Rules for Writing Fiction From The Best

After Elmore Lenoard died, one of my writer friends sent out a list of his Rules of Writing. This gave me the idea to look and find what other famous authors were guided by writing rules. I found this fun, interesting and worth sharing with other Writers

Elmore Leonard started out writing westerns, then turned his talents to crime fiction. One of the most popular and prolific writers of our time, he’s written about two dozen novels, most of them bestsellers, such as Glitz, Get Shorty, Maximum Bob, and Rum Punch. Unlike most genre writers, however, Leonard is taken seriously by the literary crowd. What’s Leonard’s secret to being both popular and respectable? Perhaps you’ll find some clues in his 10 tricks for good writing:
∙ Never open a book with weather.
∙ Avoid prologues.
∙ Never open a book with weather.
∙ Avoid prologues.
∙ Never use a verb other than “said” to carry dialogue.
∙ Never use an adverb to modify the verb “said”…he admonished gravely.
∙ Keep your exclamation points under control. You are allowed no more than two or three per 100,000 words of prose.
∙ Never use the words “suddenly” or “all hell broke loose.”
∙ Use regional dialect, patois, sparingly.
∙ Avoid detailed descriptions of characters.
∙ Don’t go into great detail describing places and things.
∙ Try to leave out the part that readers tend to skip.
∙ My most important rule is one that sums up the 10.
**From from the New York Times

George Orwell has earned the right to be called one of the finer writers in the English language
through such novels as 1984, Animal Farm, and Down and Out in Paris and London, and essays
like “Shooting an Elephant.” Orwell excoriated totalitarian governments in his work, but he was
just as passionate about good writing. Thus, you may want to hear some of Orwells writing tips. A
scrupulous writer, in every sentence that he writes, will ask himself at least four questions, thus:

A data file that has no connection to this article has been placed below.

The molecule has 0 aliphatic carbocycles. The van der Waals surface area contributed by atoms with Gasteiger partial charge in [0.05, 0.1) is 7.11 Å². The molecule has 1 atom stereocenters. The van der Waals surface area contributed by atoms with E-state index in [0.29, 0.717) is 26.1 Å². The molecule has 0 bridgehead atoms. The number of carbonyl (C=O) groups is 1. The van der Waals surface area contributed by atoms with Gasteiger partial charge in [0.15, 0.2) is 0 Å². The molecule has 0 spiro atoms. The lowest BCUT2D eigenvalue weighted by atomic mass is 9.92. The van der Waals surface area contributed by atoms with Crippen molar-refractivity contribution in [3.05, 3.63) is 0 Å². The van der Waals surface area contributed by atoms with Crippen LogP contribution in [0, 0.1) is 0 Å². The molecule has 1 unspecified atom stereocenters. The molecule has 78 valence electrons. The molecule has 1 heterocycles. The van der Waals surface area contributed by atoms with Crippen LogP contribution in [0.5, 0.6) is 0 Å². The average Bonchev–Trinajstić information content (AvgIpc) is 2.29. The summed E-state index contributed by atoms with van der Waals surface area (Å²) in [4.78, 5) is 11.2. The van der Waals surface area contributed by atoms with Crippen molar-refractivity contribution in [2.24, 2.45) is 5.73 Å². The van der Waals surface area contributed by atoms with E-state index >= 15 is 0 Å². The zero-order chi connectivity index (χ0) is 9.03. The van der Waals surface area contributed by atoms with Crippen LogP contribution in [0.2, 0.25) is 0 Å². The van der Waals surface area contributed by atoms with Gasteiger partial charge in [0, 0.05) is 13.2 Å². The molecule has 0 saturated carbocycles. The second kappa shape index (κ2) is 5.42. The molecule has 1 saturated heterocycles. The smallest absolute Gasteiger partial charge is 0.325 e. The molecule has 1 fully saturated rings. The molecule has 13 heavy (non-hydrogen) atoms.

∙ What am I trying to say?
∙ What words will express it?
∙ What image or idiom will make it clearer?
∙ Is this image fresh enough to have an effect?

And he will probably ask himself two more:
∙ Could I put it more shortly?
∙ Have I said anything that is avoidably ugly?

One can often be in doubt about the effect of a word or a phrase, and one needs rules that one can
rely on when instinct fails. I think the following rules will cover most cases:
∙ Never use a metaphor, simile, or other figure of speech you are used to seeing in print.
∙ Never use a long word where a short one will do.
∙ If it is possible to cut a word out, always cut it out.
∙ Never use the passive where you can use the active.
∙ Never use a foreign phrase, a scientific word, or a jargon word if you can think of an everyday English equivalent.
∙ Break any of these rules sooner than say anything outright barbarous.
** From Orwell’s essay “Politics and the English Language.”

Joyce Carol Oates is an acclaimed author of more than forty novels and countless short stories. She won the National Book Award for her novel, them and has been thrice-nominated for the Pulitzer Prize. Oates is known for tackling hard subjects, such as poverty, violence, and racial tensions. She offers these earnest, yet entertaining tips:
∙ Write your heart out.
∙ The first sentence can be written only after the last sentence has been written.
∙ First drafts are hell. Final drafts, paradise.
∙ You are writing for your contemporaries not for Posterity. If you are lucky, your contemporaries will become Posterity.
∙ Keep in mind Oscar Wilde: A little sincerity is a dangerous thing, and a great deal of it is absolutely fatal.